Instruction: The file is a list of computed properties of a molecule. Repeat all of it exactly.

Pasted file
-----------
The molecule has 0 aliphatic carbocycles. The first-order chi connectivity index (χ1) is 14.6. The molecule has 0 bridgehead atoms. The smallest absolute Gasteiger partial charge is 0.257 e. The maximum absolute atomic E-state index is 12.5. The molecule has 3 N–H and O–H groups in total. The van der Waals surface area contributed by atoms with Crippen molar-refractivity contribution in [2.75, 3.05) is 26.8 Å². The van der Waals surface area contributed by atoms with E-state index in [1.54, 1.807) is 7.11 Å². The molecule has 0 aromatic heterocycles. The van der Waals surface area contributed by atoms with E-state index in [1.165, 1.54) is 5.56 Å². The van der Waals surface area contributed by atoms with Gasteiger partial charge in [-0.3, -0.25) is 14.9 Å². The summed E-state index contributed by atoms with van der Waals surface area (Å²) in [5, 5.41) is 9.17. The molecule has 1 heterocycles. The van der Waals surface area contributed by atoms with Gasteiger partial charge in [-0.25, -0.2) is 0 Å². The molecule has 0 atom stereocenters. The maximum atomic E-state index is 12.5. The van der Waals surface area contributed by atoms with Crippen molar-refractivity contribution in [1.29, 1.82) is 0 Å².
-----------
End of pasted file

The molecule has 0 aliphatic carbocycles. The first-order chi connectivity index (χ1) is 14.6. The molecule has 0 bridgehead atoms. The smallest absolute Gasteiger partial charge is 0.257 e. The maximum absolute atomic E-state index is 12.5. The molecule has 3 N–H and O–H groups in total. The van der Waals surface area contributed by atoms with Crippen molar-refractivity contribution in [2.75, 3.05) is 26.8 Å². The van der Waals surface area contributed by atoms with E-state index in [1.54, 1.807) is 7.11 Å². The molecule has 0 aromatic heterocycles. The van der Waals surface area contributed by atoms with E-state index in [1.165, 1.54) is 5.56 Å². The van der Waals surface area contributed by atoms with Gasteiger partial charge in [-0.3, -0.25) is 14.9 Å². The summed E-state index contributed by atoms with van der Waals surface area (Å²) in [5, 5.41) is 9.17. The molecule has 1 heterocycles. The van der Waals surface area contributed by atoms with Gasteiger partial charge in [-0.25, -0.2) is 0 Å². The molecule has 0 atom stereocenters. The maximum atomic E-state index is 12.5. The van der Waals surface area contributed by atoms with Crippen molar-refractivity contribution in [1.29, 1.82) is 0 Å².